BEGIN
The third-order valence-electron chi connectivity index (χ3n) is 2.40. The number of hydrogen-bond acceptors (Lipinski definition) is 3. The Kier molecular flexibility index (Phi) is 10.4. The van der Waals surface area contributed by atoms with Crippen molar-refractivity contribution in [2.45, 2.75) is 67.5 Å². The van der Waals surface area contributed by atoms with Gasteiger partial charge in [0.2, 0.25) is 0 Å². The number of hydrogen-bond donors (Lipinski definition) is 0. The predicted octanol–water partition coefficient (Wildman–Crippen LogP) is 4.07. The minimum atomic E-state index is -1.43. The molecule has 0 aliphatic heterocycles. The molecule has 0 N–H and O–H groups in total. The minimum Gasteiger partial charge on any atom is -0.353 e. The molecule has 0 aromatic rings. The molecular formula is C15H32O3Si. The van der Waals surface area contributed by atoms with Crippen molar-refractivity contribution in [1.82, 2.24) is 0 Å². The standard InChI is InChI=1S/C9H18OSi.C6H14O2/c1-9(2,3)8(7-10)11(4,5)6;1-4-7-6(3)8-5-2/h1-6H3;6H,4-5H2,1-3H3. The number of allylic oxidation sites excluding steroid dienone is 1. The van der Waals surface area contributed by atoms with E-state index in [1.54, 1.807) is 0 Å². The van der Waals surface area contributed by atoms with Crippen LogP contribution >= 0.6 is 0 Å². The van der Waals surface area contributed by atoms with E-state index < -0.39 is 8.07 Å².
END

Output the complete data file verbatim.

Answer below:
The third-order valence-electron chi connectivity index (χ3n) is 2.40. The number of hydrogen-bond acceptors (Lipinski definition) is 3. The Kier molecular flexibility index (Phi) is 10.4. The van der Waals surface area contributed by atoms with Crippen molar-refractivity contribution in [2.45, 2.75) is 67.5 Å². The van der Waals surface area contributed by atoms with Gasteiger partial charge in [0.2, 0.25) is 0 Å². The number of hydrogen-bond donors (Lipinski definition) is 0. The predicted octanol–water partition coefficient (Wildman–Crippen LogP) is 4.07. The minimum atomic E-state index is -1.43. The molecule has 0 aliphatic heterocycles. The molecule has 0 N–H and O–H groups in total. The minimum Gasteiger partial charge on any atom is -0.353 e. The molecule has 0 aromatic rings. The molecular formula is C15H32O3Si. The van der Waals surface area contributed by atoms with Crippen molar-refractivity contribution in [1.82, 2.24) is 0 Å². The standard InChI is InChI=1S/C9H18OSi.C6H14O2/c1-9(2,3)8(7-10)11(4,5)6;1-4-7-6(3)8-5-2/h1-6H3;6H,4-5H2,1-3H3. The number of allylic oxidation sites excluding steroid dienone is 1. The van der Waals surface area contributed by atoms with E-state index in [1.54, 1.807) is 0 Å². The van der Waals surface area contributed by atoms with Crippen LogP contribution >= 0.6 is 0 Å². The van der Waals surface area contributed by atoms with E-state index < -0.39 is 8.07 Å².